Image by Dovi


the madrigal, volume iii

Conversing with Friends

by eric lochridge

Up earlier than expected after a late night with friends,

old and new.

Pizza and beer. An array of brews curated, my dear friend

told me, by a mustachioed youth at the grocery.

And conversation, the first good unguarded talks I’ve had
in a long while. Drawing on shared experience, the deep well.

Intrigued by the new folks. New to town, he’s a handyman;

she’s a counselor. Both fixers.

I’m not a particularly clever man. Less easy

to be around in my middle age, I guess.

Nights like this have become fewer. My friendships
have become fewer. Blame busyness. Blame politics. Blame lack

of trying. Contentment. I’ve changed. I’ve stopped
putting stickers on things—car windows, water bottles, laptops.

I’m done air drumming at stop signs; my singing in the car

has ceased. The new U2 album didn’t change my life.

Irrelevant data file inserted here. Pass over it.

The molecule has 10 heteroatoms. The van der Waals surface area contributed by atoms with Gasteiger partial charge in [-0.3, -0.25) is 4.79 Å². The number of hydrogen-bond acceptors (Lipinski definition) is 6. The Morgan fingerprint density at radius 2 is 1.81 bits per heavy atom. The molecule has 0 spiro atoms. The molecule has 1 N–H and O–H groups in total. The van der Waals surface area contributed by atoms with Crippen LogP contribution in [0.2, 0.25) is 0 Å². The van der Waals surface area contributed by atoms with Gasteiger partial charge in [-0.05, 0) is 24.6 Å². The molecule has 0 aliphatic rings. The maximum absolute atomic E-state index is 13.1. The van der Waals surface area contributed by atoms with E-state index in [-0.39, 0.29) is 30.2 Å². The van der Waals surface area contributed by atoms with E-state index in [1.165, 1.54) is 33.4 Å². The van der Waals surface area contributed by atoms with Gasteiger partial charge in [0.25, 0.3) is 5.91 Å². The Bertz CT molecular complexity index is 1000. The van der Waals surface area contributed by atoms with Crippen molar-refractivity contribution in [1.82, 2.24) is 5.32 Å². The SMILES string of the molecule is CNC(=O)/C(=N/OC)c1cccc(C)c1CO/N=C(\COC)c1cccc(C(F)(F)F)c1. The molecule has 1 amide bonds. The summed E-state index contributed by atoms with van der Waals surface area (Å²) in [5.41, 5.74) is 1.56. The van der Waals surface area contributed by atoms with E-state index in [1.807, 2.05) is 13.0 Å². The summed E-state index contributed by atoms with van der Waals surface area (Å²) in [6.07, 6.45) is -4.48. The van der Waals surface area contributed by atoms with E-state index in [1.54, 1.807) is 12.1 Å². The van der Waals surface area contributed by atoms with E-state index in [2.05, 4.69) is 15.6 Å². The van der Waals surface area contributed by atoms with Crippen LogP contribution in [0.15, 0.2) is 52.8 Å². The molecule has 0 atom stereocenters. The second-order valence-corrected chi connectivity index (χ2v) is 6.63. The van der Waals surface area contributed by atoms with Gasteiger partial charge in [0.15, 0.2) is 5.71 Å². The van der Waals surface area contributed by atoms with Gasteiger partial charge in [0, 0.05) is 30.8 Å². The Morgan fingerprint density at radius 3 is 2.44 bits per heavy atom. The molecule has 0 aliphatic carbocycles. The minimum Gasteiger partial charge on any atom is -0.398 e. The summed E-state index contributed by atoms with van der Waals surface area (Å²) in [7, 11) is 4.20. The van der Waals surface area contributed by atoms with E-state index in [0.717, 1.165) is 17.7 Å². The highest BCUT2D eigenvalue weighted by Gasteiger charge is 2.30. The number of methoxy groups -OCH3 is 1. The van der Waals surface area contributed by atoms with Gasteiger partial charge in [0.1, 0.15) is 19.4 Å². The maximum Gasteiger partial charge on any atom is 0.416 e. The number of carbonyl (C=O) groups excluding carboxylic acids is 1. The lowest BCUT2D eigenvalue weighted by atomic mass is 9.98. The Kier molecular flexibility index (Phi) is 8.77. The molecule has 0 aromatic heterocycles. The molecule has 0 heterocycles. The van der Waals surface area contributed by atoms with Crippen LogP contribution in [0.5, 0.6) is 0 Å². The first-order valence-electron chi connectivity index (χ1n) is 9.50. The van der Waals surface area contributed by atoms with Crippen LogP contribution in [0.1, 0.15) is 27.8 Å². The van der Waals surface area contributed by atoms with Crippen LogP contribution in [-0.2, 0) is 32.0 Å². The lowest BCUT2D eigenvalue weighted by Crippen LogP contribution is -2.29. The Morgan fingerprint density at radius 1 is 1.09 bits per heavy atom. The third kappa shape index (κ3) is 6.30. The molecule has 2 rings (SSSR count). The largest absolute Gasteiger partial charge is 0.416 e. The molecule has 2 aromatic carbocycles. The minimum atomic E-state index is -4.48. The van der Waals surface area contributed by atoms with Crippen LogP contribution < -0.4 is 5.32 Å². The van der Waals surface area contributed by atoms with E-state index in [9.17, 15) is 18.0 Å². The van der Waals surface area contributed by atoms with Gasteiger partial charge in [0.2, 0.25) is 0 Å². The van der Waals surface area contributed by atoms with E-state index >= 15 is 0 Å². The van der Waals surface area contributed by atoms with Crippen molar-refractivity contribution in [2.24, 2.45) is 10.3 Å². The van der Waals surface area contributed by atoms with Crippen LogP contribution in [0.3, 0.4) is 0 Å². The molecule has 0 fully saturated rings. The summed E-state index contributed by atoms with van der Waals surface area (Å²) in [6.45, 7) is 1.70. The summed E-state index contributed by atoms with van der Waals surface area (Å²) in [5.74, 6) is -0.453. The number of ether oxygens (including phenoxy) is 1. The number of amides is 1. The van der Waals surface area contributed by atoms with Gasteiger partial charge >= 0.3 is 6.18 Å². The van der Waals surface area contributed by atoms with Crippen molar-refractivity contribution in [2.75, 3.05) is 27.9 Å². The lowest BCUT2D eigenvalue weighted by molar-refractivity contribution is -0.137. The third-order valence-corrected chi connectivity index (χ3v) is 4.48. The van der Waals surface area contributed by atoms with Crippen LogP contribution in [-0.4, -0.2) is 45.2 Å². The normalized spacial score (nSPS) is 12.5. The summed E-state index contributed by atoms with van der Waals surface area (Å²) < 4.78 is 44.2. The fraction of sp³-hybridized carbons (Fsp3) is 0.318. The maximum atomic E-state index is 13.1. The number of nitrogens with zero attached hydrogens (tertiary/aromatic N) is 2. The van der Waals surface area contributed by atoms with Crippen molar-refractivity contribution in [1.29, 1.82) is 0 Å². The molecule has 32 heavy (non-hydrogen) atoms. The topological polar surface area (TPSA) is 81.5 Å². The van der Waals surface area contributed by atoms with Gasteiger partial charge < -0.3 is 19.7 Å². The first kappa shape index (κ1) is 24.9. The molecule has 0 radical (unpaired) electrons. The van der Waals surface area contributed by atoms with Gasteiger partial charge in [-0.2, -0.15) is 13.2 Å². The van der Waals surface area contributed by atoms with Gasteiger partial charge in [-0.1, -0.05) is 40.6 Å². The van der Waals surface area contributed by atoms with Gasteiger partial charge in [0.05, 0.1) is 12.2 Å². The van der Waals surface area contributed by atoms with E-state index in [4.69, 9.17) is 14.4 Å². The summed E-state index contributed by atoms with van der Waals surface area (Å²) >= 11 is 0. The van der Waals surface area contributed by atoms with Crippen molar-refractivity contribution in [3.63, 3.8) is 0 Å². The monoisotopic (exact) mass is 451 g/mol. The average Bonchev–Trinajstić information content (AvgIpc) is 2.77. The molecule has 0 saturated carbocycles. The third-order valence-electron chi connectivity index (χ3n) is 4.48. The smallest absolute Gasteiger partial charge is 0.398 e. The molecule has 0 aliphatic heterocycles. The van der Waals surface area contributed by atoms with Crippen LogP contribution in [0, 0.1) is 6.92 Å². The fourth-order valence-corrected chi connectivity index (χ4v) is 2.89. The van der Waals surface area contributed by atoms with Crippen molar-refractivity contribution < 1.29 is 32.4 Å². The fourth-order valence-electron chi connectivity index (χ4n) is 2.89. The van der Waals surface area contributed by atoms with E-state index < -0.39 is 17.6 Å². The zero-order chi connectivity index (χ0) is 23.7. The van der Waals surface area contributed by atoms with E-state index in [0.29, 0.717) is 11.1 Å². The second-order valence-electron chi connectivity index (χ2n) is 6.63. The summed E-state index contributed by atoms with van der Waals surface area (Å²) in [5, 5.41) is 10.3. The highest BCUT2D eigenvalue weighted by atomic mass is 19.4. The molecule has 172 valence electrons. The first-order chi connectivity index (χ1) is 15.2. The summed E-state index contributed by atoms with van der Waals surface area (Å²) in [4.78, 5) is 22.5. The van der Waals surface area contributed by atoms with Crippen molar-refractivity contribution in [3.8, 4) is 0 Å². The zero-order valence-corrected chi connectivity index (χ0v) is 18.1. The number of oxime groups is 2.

I chased pop art and caught only a patchy gray tail.

But last night buoyed me like the ocean beneath a log.

I felt uprooted, free to float
wherever the conversation flowed, toward whatever beach

I would roll up on. And my friends were there,

heaving me onto the shore with their watery hands.

Eric Lochridge’s debut full-length poetry collection is forthcoming from FutureCycle Press in 2022. He is author of three chapbooks: Born-Again Death Wish, Real Boy Blues, and Father’s Curse. His poems appear in DIAGRAM, Okay Donkey, Kissing Dynamite, Slipstream, and others. He lives in Bellingham, Washington. Find him on Twitter @ericedits.